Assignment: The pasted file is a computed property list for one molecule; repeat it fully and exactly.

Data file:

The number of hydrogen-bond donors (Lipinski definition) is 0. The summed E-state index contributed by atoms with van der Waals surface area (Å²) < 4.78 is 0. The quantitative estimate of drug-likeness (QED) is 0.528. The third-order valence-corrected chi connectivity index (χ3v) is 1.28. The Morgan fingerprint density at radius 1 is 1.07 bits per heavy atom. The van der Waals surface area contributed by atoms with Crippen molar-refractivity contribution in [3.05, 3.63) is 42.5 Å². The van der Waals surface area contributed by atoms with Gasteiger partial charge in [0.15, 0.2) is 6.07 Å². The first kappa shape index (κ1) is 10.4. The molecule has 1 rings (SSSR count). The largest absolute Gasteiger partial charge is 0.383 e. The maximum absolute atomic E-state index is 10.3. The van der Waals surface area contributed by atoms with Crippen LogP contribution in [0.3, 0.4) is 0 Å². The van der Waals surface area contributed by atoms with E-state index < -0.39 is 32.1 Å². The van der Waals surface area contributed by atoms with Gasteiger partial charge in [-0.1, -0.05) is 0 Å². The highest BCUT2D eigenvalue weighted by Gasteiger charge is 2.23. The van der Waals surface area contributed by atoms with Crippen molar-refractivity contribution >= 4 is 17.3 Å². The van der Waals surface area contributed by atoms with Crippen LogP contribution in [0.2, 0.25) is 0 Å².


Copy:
The number of hydrogen-bond donors (Lipinski definition) is 0. The summed E-state index contributed by atoms with van der Waals surface area (Å²) < 4.78 is 0. The quantitative estimate of drug-likeness (QED) is 0.528. The third-order valence-corrected chi connectivity index (χ3v) is 1.28. The Morgan fingerprint density at radius 1 is 1.07 bits per heavy atom. The van der Waals surface area contributed by atoms with Crippen molar-refractivity contribution in [3.05, 3.63) is 42.5 Å². The van der Waals surface area contributed by atoms with Gasteiger partial charge in [0.15, 0.2) is 6.07 Å². The first kappa shape index (κ1) is 10.4. The molecule has 1 rings (SSSR count). The largest absolute Gasteiger partial charge is 0.383 e. The maximum absolute atomic E-state index is 10.3. The van der Waals surface area contributed by atoms with Crippen LogP contribution in [0.3, 0.4) is 0 Å². The van der Waals surface area contributed by atoms with E-state index < -0.39 is 32.1 Å². The van der Waals surface area contributed by atoms with Gasteiger partial charge in [-0.1, -0.05) is 0 Å². The highest BCUT2D eigenvalue weighted by Gasteiger charge is 2.23. The van der Waals surface area contributed by atoms with Crippen molar-refractivity contribution >= 4 is 17.3 Å². The van der Waals surface area contributed by atoms with Crippen LogP contribution in [0.2, 0.25) is 0 Å².